“Calum!” Then the ringing began. Bell after bell rang out in a rising cacophony as Calum struck them.

“Shit,” Dennis said, running to the hole. The noise was already colossal, and there were coloured shapes dancing below him. He stopped himself from jumping straight in. It was only a few feet but a twisted ankle would make the five mile walk back to Rannoch all but impossible.

“Calum!” he shouted again but even he couldn’t hear it.

He had to get the rope again, for safety’s sake, for Calum, to make sure they both got home safely. But the lights were beautiful. He was a caring, responsible father who wouldn’t leave his son in some strange supernatural place. But the lights. He had to make sure they got home safely, or Marion would kill him. The lights, the wonderfully atonal singing of the bells. But Marion was dead, so that was all right.

The lights were coalescing now: a vague column of spinning, interweaving shapes and colours, some vibrantly prime, others more muted, some shining black. It was the most beautiful thing he’d ever seen, and even the noise was resolving into something like music. It embraced and ensnared him–he laughed aloud and jumped into the maelstrom.

The noise was indescribable–louder than Hellfest, or Download, or anything he’d experienced. It was so loud he couldn’t even hear it–it vibrated through his bones and organs, while the lights tickled at his mind. A small dark shape passed him and he recognised it as Calum, swinging a board and hitting every bell, travelling anti-clockwise round the room. Dennis found another board and followed him, striking every one though it made no noticeable difference to the noise level. When he turned, he could see Calum through the colourful column in the centre of the room, swinging his stick and hopping madly, almost dancing himself. Dennis couldn’t see his face but knew it would have the same look of manic glee his own had, the grin and wide eyes threatening to split his face in two. He hit another bell, and laughed.

He had no idea for how long, or how many times he went round the room, but eventually he was forced to stop, barely able to breathe for the effort and the laughter. His whole body ached, shoulders and arms on fire, face stiff and sore. But still he laughed, even when his legs gave way beneath him and he collapsed to the cold earth.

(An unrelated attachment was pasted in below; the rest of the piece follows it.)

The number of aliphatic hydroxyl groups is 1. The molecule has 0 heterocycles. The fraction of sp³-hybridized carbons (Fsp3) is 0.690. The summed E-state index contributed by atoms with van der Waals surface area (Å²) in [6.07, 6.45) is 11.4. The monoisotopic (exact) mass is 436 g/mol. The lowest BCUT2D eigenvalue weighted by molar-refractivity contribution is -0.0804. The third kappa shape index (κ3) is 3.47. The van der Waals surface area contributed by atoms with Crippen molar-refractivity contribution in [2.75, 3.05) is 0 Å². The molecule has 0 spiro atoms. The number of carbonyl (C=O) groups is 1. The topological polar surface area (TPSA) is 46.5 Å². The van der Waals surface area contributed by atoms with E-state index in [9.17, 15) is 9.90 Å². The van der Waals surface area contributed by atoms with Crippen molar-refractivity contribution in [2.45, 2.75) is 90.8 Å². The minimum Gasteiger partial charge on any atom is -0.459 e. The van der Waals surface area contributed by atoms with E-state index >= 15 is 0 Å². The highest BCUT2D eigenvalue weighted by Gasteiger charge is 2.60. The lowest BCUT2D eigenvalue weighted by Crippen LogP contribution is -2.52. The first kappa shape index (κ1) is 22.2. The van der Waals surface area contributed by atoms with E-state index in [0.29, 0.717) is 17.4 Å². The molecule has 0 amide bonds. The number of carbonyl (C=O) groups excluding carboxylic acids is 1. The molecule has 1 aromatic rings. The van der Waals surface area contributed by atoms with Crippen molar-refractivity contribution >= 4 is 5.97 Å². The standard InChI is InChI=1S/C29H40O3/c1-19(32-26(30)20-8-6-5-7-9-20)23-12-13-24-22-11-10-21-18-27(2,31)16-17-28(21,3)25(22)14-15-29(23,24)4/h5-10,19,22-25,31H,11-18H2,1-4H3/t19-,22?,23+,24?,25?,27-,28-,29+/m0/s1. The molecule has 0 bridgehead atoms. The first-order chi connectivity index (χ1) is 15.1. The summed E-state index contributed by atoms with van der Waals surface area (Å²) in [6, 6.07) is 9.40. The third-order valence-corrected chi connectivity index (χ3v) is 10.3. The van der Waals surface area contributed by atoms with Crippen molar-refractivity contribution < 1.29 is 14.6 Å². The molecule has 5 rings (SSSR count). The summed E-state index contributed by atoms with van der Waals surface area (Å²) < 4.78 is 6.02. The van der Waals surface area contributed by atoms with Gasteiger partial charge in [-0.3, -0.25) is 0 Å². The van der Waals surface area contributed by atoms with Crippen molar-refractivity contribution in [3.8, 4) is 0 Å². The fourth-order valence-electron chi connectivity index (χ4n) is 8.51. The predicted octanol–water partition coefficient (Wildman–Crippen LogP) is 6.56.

He couldn’t see Calum any more, but the noise was still deafening and the hurricane of rainbows in the middle of the room still spun and wove through itself, knitting into new shapes. It was wonderful. His hand still held the plank, stuck there with drying blood. He lifted it once more and didn’t quite manage to reach a bell above him.

He tried to call Calum’s name but he didn’t have the breath for more than a hoarse whisper, inaudible in the fading but still terrible noise. He wanted to fall asleep where he lay, but couldn’t tear his eyes from the storm of colour, and he had to see Calum.

Nevertheless, his eyes closed themselves and when he opened them the noise was somewhat less and the shape had…changed. Rather than solidifying further it now gaped in the middle, a vaginal rip in the air through which coloured light shone.

It grew until it was a ragged doorway from floor to ceiling, and Dennis could see something of what was behind it: a landscape of strange colour and shape, with things that moved purposefully as if alive but without obvious limbs.

Dennis’ eyes closed again, the pain now unbearable. He felt like his head was being crushed and his whole body had been dipped in acid. He forced his eyes open again despite the stinging pain and saw that the things were converging on the doorway. He thought he ought to be scared but hadn’t the energy.

Calum, he heard somebody say. The voice was familiar, but deep and distant.

“Mum?” Calum said from beside Dennis. The boy struggled to his feet like an arthritic pensioner and limped toward the light.

Dennis tried to call, tried to move, but his breath caught in his throat and his eyes closed against the pain. He opened them enough to see Calum cross the threshold and hold out a hand toward something Dennis couldn’t see.

The light faded to nothing and Dennis finally gave up trying to breathe.

Stewart HornStewart Horn is a professional musician based on the beautiful Ayrshire coast in Scotland, U.K. His fiction and poery have appeared in Horrorzine, print anthology Feast of Frights, Screaming Dreams’s ezine Estronomicon, Crowded magazine, the BFS Journal and elsewhere. He has been podcast by Tales to Terrify and Pseudopod. He is proud to be making a second appearance in the Lovecraft eZine.

He is a member and regular book reviewer for the British Fantasy Society and a member of the Glasgow Science Fiction Writers’ Circle. He blogs intermittently at

If you enjoyed this story, let Stewart know by commenting — and please use the Facebook, Twitter, and Google Plus buttons below to spread the word.

Story illustration by Jesse Campbell.

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5 responses to “Resonance, by Stewart Horn

  1. Interesting use of onamotopeia. Bit of a let down for an ending like it was wraped up fast to get it out. But fits the Lovecraftian feel nicely. Thank you. Very entertaining.